As the Covid-19 pandemic rages on, forcing some businesses to close and leaving others with financial challenges, many companies have sought some kind of rent relief.
In many cases, building owners and tenants are working out rent deferrals rather than rent abatements, or suspensions. These deferrals can take a few different forms, but generally tenants are given a few months where they do not have to pay rent before beginning to pay down the back rent over time.
Sometimes this allowance comes in exchange for tenants signing a longer lease.
“Both landlords and tenants are trying to be pragmatic and realistic and negotiate in good faith,” said Jones Lang LaSalle Inc. Southwest Market Director Peter Belisle.
Jonathan Larsen, a principal and managing director at Avison Young, said many tenants already paid April rent before things got bad. Those businesses are now looking for rent relief for May, June and July.
“Three months seems to be the number that a lot of tenants having cash flow problems are trying to handle,” he said.
Newmark Knight Frank’s Bill Bloodgood said his office clients collected more than 90% of their rent in April and he has seen similar numbers so far this month. “Collections have been very strong in May,” he said. “A lot of that has to do with (Paycheck Protection Program) money. Businesses are allowed to use the funds to pay their rent. It will be interesting in June and July to see if collections change as that money starts to run out.”
Bloodgood said 20% to 25% of tenants have asked for relief, but no one has been given rent abatement. “Nobody that I’m aware of is asking for rent abatement. It’s basically a rent deferment,” he said.
Larsen, who has been through multiple downturns, said that, in the long run, properties would be fine. “It’s depressing, it’s hard, and the question is what’s this going to do to commercial real estate, but I think we’re going to come out of this just fine,” he said.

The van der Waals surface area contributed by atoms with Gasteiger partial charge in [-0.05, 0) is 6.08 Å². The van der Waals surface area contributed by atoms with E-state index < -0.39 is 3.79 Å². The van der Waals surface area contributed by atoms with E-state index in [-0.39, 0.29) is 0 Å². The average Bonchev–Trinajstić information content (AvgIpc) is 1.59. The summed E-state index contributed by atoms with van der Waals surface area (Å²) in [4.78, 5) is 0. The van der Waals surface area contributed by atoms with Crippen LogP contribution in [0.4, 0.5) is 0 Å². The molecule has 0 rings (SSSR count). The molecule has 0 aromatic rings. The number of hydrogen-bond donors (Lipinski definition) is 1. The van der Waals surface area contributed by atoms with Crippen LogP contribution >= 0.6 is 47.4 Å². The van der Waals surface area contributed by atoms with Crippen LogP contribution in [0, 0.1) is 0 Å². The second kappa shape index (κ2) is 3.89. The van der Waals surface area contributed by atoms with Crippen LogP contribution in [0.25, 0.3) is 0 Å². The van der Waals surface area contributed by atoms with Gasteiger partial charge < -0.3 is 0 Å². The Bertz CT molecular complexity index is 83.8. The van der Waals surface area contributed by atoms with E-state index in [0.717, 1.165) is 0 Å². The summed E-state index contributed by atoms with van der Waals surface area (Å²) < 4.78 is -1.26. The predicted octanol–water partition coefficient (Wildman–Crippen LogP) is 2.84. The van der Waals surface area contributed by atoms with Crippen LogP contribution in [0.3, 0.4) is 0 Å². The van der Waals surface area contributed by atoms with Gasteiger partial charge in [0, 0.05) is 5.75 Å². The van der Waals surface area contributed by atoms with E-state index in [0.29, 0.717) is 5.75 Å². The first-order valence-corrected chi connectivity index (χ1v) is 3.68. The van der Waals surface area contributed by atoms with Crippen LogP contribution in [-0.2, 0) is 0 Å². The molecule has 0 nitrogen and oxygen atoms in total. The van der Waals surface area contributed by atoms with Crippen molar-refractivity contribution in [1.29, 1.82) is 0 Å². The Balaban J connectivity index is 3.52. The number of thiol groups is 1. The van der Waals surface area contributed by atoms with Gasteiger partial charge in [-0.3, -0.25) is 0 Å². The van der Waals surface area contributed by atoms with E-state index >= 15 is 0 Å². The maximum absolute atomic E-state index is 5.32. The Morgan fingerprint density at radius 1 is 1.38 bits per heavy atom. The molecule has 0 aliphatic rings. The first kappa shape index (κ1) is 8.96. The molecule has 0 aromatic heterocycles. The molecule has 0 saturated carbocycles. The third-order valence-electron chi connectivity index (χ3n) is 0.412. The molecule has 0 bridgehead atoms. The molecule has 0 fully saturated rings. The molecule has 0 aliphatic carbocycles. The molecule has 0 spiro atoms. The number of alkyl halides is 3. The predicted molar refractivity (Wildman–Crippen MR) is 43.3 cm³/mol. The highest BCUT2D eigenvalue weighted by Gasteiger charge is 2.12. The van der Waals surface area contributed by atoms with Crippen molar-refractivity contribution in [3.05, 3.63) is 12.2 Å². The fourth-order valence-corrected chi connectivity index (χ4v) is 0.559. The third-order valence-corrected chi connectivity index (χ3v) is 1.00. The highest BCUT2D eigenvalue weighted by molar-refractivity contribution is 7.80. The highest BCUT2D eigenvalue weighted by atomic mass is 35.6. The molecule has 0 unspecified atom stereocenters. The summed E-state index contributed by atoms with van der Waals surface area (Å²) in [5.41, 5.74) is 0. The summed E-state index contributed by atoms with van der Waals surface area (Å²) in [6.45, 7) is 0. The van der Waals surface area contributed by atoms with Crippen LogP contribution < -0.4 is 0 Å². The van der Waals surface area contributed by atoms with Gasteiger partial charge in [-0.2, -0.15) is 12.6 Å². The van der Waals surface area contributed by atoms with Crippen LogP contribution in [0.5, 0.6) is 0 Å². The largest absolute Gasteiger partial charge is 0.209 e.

In April, retail payment rates nationally ranged from 10% to 20% for malls and 55% to 80% for grocery-anchored centers, according to CBRE Group Inc. For the first few days of May, rent collections were better than expected in partially reopened states, CBRE found. But that may not be the case locally.
SRS Real Estate Partners’ Mike Rielly said there was “definitely an uptick” in rent deferral requests. “As the pandemic and quarantine has continued, the suffering has increased. As suffering increases, more and more tenants are asking for greater and more forms of relief,” he said.
Requests for rent relief that are being granted come in the form of deferment, where the rent will be paid back over a set amount of time or when the lease expires. But there several factors at play.
“The size of companies matters,” Rielly said. “Whether or not companies have debt on those centers, these are all going to be a factor.”
Some mom-and-pop tenants are being favored for rent abatement, according to CBRE.
“There appears to be a general preference by landlords to support the small merchant, as opposed to providing rent relief for larger companies,” said Beta Agency Inc. co-founder Richard Rizika. “A lot of the people in the shopping center industry are of the belief that the large chains should find a way to offset the unfortunate impact of the pandemic.”